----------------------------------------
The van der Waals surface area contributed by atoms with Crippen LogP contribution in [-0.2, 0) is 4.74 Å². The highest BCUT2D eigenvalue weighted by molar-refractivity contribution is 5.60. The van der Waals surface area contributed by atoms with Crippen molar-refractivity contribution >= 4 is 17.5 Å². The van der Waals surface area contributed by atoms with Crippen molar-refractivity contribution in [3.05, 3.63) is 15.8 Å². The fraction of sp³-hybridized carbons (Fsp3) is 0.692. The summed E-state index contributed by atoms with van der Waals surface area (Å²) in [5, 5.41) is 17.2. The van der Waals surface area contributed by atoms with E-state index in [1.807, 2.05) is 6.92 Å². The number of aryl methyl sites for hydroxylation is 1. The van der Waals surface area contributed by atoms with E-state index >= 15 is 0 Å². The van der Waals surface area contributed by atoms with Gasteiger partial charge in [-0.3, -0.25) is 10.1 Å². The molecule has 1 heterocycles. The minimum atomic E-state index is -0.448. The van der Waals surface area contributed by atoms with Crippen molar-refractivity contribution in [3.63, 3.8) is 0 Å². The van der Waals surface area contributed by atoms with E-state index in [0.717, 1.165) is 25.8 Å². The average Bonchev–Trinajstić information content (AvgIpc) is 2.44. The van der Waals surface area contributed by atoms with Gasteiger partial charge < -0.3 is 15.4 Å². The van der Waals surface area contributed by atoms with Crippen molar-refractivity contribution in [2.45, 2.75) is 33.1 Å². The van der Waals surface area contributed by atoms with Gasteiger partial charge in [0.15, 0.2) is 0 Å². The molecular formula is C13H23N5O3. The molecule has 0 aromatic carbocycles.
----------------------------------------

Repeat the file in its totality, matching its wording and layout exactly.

The van der Waals surface area contributed by atoms with Crippen LogP contribution in [-0.2, 0) is 4.74 Å². The highest BCUT2D eigenvalue weighted by molar-refractivity contribution is 5.60. The van der Waals surface area contributed by atoms with Crippen molar-refractivity contribution >= 4 is 17.5 Å². The van der Waals surface area contributed by atoms with Crippen molar-refractivity contribution in [3.05, 3.63) is 15.8 Å². The fraction of sp³-hybridized carbons (Fsp3) is 0.692. The summed E-state index contributed by atoms with van der Waals surface area (Å²) in [5, 5.41) is 17.2. The van der Waals surface area contributed by atoms with E-state index in [1.807, 2.05) is 6.92 Å². The number of aryl methyl sites for hydroxylation is 1. The van der Waals surface area contributed by atoms with E-state index >= 15 is 0 Å². The van der Waals surface area contributed by atoms with Gasteiger partial charge in [-0.3, -0.25) is 10.1 Å². The molecule has 1 heterocycles. The minimum atomic E-state index is -0.448. The van der Waals surface area contributed by atoms with Crippen molar-refractivity contribution in [3.63, 3.8) is 0 Å². The van der Waals surface area contributed by atoms with E-state index in [0.717, 1.165) is 25.8 Å². The average Bonchev–Trinajstić information content (AvgIpc) is 2.44. The van der Waals surface area contributed by atoms with Gasteiger partial charge < -0.3 is 15.4 Å². The van der Waals surface area contributed by atoms with Crippen molar-refractivity contribution in [2.45, 2.75) is 33.1 Å². The van der Waals surface area contributed by atoms with Gasteiger partial charge in [0.15, 0.2) is 0 Å². The molecular formula is C13H23N5O3. The molecule has 0 aromatic carbocycles.